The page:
It’s time to get evangelical, peeps! Release yourself from the yolk of the menu bar and its insidious demands on your coordination and time!
No? Fair enough…
Let’s just get on with it then, shall we? After all, this is about efficiency, right?
Here are the 5 main shortcuts that I use in Google Sheets each and every day to save me a tonne of time. I’m going to give you a bit more than just the Keyboard Shortcut, I’m going to demonstrate how I use it with some clear examples.
There are some infinitely better ways for you to navigate around your data in Google Sheets than clicking and dragging the scroll bar or…gasp!!!…using your arrow keys on each and every cell.
1.1 Horizontal Scrolling
This first one is not exclusive to Google Sheets. It is a universal tool for all your programs and apps.
You know how you can scroll up and down your screen by using that handy dandy scroll wheel on your mouse? What if I told you that you could do the same horizontally (or left to right)?
All you need to do is hold down shift while using the mouse wheel.
shift + mouse wheel
1.2 Top, Bottom, Beginning, End
We quite often find ourselves in a position where we need to quickly get to the start or end of data in a row or column or an entire document.
To navigate data only, we use the ctrl + arrow keys (⌘ + arrow keys, for Mac).
We’ll go ahead and use the PC “ctrl” key, for these examples but Mac users will know to replace this with the command ⌘ key.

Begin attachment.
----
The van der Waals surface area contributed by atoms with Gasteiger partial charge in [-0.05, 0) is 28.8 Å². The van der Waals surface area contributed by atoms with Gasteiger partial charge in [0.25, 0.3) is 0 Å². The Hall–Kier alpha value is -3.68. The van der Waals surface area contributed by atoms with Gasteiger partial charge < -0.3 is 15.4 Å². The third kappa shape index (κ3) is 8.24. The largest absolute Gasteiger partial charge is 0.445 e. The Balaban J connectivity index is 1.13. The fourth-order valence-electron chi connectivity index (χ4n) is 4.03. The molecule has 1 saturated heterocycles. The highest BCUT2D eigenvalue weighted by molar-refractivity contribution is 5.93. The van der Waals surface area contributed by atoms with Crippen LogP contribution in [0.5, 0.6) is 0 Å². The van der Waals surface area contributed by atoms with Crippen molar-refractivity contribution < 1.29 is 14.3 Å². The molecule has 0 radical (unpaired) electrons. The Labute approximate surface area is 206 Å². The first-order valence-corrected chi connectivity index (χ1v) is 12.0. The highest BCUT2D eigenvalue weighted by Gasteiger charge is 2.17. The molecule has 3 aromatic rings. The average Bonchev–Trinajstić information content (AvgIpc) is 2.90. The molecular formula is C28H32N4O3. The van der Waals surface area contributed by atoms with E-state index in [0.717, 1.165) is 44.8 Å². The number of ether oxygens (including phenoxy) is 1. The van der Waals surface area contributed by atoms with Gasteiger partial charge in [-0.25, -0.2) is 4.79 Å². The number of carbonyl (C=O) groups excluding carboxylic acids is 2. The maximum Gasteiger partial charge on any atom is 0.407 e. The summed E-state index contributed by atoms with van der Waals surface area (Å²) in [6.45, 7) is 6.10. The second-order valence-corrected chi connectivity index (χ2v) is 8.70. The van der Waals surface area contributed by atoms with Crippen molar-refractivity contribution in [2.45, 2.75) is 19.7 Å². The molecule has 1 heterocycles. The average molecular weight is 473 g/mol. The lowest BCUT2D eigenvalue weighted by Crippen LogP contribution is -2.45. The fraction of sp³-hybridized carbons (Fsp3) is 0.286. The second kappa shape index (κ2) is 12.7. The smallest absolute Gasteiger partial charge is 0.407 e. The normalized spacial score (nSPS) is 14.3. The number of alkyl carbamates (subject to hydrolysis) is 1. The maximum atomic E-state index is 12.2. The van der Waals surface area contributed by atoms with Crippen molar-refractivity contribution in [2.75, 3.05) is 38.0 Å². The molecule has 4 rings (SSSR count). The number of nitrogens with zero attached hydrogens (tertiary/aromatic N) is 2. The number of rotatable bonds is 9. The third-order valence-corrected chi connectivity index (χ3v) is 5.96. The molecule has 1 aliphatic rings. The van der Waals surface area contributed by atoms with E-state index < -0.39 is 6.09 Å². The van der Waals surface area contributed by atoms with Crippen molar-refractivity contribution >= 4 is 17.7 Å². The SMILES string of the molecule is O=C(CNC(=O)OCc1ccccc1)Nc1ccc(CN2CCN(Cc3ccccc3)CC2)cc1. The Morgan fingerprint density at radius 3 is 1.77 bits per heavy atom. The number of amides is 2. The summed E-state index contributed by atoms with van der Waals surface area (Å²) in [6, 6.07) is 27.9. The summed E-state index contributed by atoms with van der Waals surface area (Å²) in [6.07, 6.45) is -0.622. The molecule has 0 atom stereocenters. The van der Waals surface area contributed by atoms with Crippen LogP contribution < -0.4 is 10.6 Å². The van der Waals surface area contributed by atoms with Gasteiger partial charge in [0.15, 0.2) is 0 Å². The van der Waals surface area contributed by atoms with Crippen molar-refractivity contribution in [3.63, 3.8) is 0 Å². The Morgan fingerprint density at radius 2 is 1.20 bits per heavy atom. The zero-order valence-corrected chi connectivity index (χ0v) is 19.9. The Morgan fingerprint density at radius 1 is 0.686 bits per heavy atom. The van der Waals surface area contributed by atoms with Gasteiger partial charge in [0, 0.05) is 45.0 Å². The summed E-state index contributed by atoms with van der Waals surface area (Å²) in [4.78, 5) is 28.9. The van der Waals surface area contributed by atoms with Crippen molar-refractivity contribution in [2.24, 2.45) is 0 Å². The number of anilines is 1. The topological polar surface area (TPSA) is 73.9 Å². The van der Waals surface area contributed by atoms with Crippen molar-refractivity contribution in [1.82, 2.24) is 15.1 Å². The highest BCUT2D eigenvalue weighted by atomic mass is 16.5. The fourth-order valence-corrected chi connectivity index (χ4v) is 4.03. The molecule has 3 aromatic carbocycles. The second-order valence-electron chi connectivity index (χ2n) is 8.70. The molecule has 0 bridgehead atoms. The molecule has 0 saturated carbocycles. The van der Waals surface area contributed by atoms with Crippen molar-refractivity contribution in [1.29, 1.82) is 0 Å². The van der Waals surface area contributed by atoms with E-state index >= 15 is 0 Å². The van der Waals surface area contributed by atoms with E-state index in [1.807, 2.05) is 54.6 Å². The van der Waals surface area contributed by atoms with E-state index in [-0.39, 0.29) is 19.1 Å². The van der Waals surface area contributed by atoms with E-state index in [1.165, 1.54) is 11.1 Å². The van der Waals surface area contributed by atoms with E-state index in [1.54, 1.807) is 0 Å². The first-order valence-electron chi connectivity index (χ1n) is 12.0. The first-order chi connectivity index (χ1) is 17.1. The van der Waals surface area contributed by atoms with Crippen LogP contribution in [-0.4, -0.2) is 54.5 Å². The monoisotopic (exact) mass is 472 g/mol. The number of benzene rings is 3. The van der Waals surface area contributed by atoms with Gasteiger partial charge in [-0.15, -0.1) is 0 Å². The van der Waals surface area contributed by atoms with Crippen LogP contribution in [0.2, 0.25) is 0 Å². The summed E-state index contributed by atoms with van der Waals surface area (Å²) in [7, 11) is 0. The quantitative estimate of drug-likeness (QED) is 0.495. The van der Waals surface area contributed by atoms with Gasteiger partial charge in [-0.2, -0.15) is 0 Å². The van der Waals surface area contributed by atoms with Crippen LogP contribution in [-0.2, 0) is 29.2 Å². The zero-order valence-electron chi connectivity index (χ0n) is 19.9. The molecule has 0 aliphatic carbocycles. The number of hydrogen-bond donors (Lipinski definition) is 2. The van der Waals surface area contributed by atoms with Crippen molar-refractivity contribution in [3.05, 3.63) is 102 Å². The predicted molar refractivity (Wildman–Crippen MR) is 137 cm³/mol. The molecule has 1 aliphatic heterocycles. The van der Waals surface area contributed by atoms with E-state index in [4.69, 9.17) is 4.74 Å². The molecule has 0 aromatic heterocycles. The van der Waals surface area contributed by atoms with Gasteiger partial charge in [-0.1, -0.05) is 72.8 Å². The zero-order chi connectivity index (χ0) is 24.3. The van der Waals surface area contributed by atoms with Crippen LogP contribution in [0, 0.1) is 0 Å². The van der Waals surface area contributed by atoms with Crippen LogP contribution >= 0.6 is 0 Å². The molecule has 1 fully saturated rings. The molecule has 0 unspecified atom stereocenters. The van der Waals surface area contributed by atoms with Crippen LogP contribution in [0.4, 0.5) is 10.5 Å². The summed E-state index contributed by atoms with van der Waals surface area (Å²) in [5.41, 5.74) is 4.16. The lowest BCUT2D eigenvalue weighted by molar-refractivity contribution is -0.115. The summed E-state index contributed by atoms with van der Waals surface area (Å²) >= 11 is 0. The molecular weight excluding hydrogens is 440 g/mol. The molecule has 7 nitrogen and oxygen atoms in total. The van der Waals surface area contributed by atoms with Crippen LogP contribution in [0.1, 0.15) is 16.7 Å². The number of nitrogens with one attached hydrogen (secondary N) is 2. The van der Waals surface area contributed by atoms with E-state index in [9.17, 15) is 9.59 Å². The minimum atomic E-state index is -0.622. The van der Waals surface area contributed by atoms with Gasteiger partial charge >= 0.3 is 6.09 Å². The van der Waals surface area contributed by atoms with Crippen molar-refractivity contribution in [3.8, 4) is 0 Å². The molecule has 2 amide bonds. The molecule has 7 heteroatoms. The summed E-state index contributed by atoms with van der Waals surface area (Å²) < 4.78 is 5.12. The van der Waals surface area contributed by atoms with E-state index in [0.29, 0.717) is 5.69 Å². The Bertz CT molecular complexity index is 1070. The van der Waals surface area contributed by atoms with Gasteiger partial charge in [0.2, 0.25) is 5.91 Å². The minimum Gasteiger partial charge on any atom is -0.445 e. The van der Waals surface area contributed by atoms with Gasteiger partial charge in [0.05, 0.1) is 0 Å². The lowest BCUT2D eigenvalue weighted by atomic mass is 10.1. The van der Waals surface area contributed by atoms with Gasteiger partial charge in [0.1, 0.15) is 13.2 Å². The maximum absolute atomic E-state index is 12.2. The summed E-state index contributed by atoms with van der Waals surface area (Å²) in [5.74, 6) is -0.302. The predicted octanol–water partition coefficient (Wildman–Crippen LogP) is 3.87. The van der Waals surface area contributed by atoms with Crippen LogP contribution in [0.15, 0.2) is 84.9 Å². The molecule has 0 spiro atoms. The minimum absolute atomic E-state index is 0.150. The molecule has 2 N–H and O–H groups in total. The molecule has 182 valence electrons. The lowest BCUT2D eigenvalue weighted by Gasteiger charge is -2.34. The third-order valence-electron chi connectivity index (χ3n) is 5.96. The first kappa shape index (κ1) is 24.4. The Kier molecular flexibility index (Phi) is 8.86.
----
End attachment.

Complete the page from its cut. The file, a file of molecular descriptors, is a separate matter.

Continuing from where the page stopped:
|ctrl + →||Takes you to the right-most column of data if you have clicked a data cell. If you have clicked on an empty cell, then the shortcut will take you to the end of the spreadsheet.|
|ctrl + ←||Takes you to the left edge of the spreadsheet if you have clicked a data cell. If you have clicked on an empty cell, then you will be taken to the first piece of data to the left.|
|ctrl + ↑||Takes you to the top-most row of data if you have clicked a data cell. If you have clicked an empty cell, then the shortcut will take you to the next available row with data above your clicked cell.|
|ctrl + ↓||Takes you to the bottom of your data if you have clicked on a data cell. If you have clicked on an empty cell then it will take you to the next data cell below.|
2. Copy and Paste
The copy and paste short cuts are classics and are pretty much universal for all apps and programs.
Copy: ctrl + C (⌘ + F for Mac)
Paste: ctrl + V (⌘ + V for Mac)
2.1 Paste Values Only
But did you know there is also a quick short cut for pasting values only? Yep: ctrl + shift + V (⌘ + shift + V for Mac)
This will clear all the formatting and formulas out of what you are copying and paste them into the cell. This is handy if you are copying from something that is outside of Google Sheets and pasting it in.
I also find this incredibly useful to copy and paste values over formulas that I won’t need again. When you paste values only, the values you paste will take on the formatting that already exists in the cell.
2.2 Paste Values Multiple Times
Google Sheets also lets you copy a value or formula and then paste the same value or formula in multiple cells.
Simply copy the cell (ctrl + C) (⌘ + C for Mac), then select the cells you want to paste the cell into and hit ctrl + V (⌘ + V for Mac) to paste them.
3. Selecting Data
I often find myself in a situation where I need to select whole rows or columns, or even the whole data set.
3.1 Select Columns and Row
To select columns and rows simply click on the column letter or row number.
3.2 Multiple Selection